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Happy is he whom the Muses love: sweet flows speech from his mouth. ~ Hesiod
"Muse" redirects here.  For the band, see Muse (band).

The Muses in Greek mythology are goddesses who inspire the creation of art. The word "muse" has also often become poetically applied to actual women who have inspired creative endeavors.



Alphabetized by author

  • The ancient Greek "oral poets" all had this anxiety about the deficiencies of their memories and always began poems by praying to the muse to help them remember. The invocation of the muses may have been a purely formal element by the time we encounter it, but it very likely reflected a real sense of the anxiety that the memory of forgetting could induce in a sensitive artist of an "oral society."
    • David Antin, in A Conversation with David Antin (2002) by David Antin and Charles Bernstein, p. 52
  • The Muses are turned gossips; they have lost
    The buskined step, and clear high-sounding phrase,
    Language of gods. Come, then, domestic Muse,
    In slip-shod measure loosely prattling on,
    Of farm or orchard, pleasant curds and cream,
    Or droning flies, or shoes lost in the mire
    By little whimpering boy, with rueful face—
    Come, Muse, and sing the dreaded washing day.
  • CLIO, n. One of the nine Muses. Clio's function was to preside over history -- which she did with great dignity, many of the prominent citizens of Athens occupying seats on the platform, the meetings being addressed by Messrs. Xenophon, Herodotus and other popular speakers.
    • Ambrose Bierce, The Cynic's Dictionary (1906); republished as The Devil's Dictionary (1911).
  • Whether on Ida’s shady brow
      Or in the chambers of the East,
    The chambers of the Sun, that now
      From antient melody have ceas’d;
    Whether in Heav’n ye wander fair,
      Or the green corners of the earth,
    Or the blue regions of the air
      Where the melodious winds have birth;
    Whether on chrystal rocks ye rove,
      Beneath the bosom of the sea,
    Wand’ring in many a coral grove,
      Fair Nine, forsaking Poetry!
    How have you left the antient love
      That bards of old enjoy’d in you!
    The languid strings do scarcely move!
      The sound is forc’d, the notes are few!
  • To feed your Muse, then, you should always have been hungry about life since you were a child. If not, it is a little late to start.
  • On a hill there growes a flower,
      Faire befall the dainty sweete:
    By that flower there is a Bower
      Where the heavenly Muses meete.
    • Nicholas Breton, "A Pastorall of Phillis and Coridon"
    • England’s Helicon (1600)
  • When inspiration does not come, I go for a walk, go to the movie, talk to a friend, let go... The muse is bound to return again, especially if I turn my back!
    • Judy Collins, as quoted in Wise Highs: How to Thrill, Chill, & Get Away from It All Without Alcohol or Other Drugs (2006) by Alex J. Packer, p. 213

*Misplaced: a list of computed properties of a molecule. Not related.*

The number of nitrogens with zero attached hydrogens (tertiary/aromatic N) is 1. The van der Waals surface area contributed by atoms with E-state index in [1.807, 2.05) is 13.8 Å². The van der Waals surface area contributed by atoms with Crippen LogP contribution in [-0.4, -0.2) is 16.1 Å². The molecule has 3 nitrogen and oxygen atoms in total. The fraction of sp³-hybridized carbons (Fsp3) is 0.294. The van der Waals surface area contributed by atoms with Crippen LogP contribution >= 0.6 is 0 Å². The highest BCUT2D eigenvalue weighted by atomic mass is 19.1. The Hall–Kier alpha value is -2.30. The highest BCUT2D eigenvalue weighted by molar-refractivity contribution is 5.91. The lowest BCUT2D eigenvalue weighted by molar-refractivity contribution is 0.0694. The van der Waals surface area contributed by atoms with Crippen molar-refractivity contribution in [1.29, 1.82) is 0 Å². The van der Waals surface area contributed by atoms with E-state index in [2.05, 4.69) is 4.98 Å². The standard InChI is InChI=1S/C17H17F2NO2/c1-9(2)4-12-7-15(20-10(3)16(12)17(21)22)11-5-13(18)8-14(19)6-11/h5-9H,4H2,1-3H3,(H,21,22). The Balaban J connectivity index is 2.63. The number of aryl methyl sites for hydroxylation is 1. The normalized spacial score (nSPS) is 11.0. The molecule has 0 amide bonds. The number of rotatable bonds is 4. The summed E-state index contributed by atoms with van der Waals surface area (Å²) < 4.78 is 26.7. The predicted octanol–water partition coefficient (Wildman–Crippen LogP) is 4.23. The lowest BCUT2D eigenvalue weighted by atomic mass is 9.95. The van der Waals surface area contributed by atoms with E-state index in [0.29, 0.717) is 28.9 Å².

• Their name, their years, spelt by th’ unletter’d muse,
      The place of fame and elegy supply:
    And many a holy text around she strews,
      That teach the rustic moralist to die.
  • Inspiration is the windfall from hard work and focus. Muses are too unreliable to keep on the payroll.
  • It is through the Muses and far-shooting Apollo that there are singers and harpers upon the earth; but princes are of Zeus, and happy is he whom the Muses love: sweet flows speech from his mouth. For though a man have sorrow and grief in his newly-troubled soul and live in dread because his heart is distressed, yet, when a singer, the servant of the Muses, chants the glorious deeds of men of old and the blessed gods who inhabit Olympus, at once he forgets his heaviness and remembers not his sorrows at all ; but the gifts of the goddesses soon turn him away from these.
  • The soft, lute-finger’d Muses chaunting clear,
  • The mother of the Muses, we are taught,
    Is Memory: she has left me; they remain,
    And shake my shoulder, urging me to sing
    About the summer days, my loves of old.
  • There is no place for grief in a house which serves the Muse.
  • O! for a muse of fire, that would ascend
    The brightest heaven of invention!
    A kingdom for a stage, princes to act,
    And monarchs to behold the swelling scene!
  • I see Calliope speede her to the place,
      Where my Goddesse shines:
    And after her the other Muses trace,
      With their Violines.
    Bene they not Bay braunches, which they doe beare,
    All for Elisa, in her hand to weare?
      So sweetely they play,
      And sing all the way,
    That it a heaven is to heare.
    • Edmund Spenser, "A Ditty / In praise of Eliza, Queen of the Shepherds"
    • The Shepheardes Calender (1579)
  • Who knows where inspiration comes from. Perhaps it arises from desperation. Perhaps it comes from the flukes of the universe, the kindness of the muses.
    • Amy Tan, as quoted in A Small Drop of Ink : A Collection of Inspirational and Moving Quotations of the Ages (2003) by Linda Pendleton, p. 129
  • I have always believed that opera is a planet where the muses work together, join hands and celebrate all the arts.
    • Franco Zeffirelli, as quoted in International Herald Tribune (21 March 1990), and The Columbia Dictionary of Quotations (1983) by Robert Andrews, p. 651

See also

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